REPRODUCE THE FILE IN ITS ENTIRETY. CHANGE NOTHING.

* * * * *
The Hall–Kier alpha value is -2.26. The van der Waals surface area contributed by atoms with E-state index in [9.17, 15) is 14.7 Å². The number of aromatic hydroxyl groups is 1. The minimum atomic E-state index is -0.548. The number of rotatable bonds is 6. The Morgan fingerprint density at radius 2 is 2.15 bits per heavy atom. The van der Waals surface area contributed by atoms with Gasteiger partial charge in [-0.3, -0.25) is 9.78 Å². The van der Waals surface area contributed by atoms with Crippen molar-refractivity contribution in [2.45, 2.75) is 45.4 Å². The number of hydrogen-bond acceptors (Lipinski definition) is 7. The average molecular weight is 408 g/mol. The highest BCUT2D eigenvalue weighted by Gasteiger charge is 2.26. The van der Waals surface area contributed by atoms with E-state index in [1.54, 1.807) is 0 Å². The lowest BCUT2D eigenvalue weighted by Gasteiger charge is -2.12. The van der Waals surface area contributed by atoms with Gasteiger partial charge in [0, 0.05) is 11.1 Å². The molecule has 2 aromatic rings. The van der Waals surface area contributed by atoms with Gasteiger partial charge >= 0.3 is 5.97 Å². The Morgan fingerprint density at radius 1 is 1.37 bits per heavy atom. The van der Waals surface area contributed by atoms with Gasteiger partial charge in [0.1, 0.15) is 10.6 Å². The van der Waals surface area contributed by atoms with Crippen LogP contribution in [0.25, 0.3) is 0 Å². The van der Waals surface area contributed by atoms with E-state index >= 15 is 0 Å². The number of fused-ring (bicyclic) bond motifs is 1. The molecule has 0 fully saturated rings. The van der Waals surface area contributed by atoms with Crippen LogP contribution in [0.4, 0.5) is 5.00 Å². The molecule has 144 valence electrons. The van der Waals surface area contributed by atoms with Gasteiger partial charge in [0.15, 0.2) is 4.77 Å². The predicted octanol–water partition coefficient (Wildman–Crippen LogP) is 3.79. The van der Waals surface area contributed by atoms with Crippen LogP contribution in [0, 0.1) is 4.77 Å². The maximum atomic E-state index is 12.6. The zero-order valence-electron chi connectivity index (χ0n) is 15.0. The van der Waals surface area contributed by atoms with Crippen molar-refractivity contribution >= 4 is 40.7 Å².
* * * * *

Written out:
The Hall–Kier alpha value is -2.26. The van der Waals surface area contributed by atoms with E-state index in [9.17, 15) is 14.7 Å². The number of aromatic hydroxyl groups is 1. The minimum atomic E-state index is -0.548. The number of rotatable bonds is 6. The Morgan fingerprint density at radius 2 is 2.15 bits per heavy atom. The van der Waals surface area contributed by atoms with Gasteiger partial charge in [-0.3, -0.25) is 9.78 Å². The van der Waals surface area contributed by atoms with Crippen molar-refractivity contribution in [2.45, 2.75) is 45.4 Å². The number of hydrogen-bond acceptors (Lipinski definition) is 7. The average molecular weight is 408 g/mol. The highest BCUT2D eigenvalue weighted by Gasteiger charge is 2.26. The van der Waals surface area contributed by atoms with E-state index in [1.54, 1.807) is 0 Å². The lowest BCUT2D eigenvalue weighted by Gasteiger charge is -2.12. The van der Waals surface area contributed by atoms with Gasteiger partial charge in [0, 0.05) is 11.1 Å². The molecule has 2 aromatic rings. The van der Waals surface area contributed by atoms with Gasteiger partial charge >= 0.3 is 5.97 Å². The Morgan fingerprint density at radius 1 is 1.37 bits per heavy atom. The van der Waals surface area contributed by atoms with Gasteiger partial charge in [0.1, 0.15) is 10.6 Å². The van der Waals surface area contributed by atoms with Crippen LogP contribution in [0.25, 0.3) is 0 Å². The van der Waals surface area contributed by atoms with E-state index >= 15 is 0 Å². The number of fused-ring (bicyclic) bond motifs is 1. The molecule has 0 fully saturated rings. The van der Waals surface area contributed by atoms with Crippen LogP contribution in [0.4, 0.5) is 5.00 Å². The molecule has 144 valence electrons. The van der Waals surface area contributed by atoms with Gasteiger partial charge in [0.15, 0.2) is 4.77 Å². The predicted octanol–water partition coefficient (Wildman–Crippen LogP) is 3.79. The van der Waals surface area contributed by atoms with Crippen LogP contribution in [0, 0.1) is 4.77 Å². The maximum atomic E-state index is 12.6. The zero-order valence-electron chi connectivity index (χ0n) is 15.0. The van der Waals surface area contributed by atoms with Crippen molar-refractivity contribution >= 4 is 40.7 Å².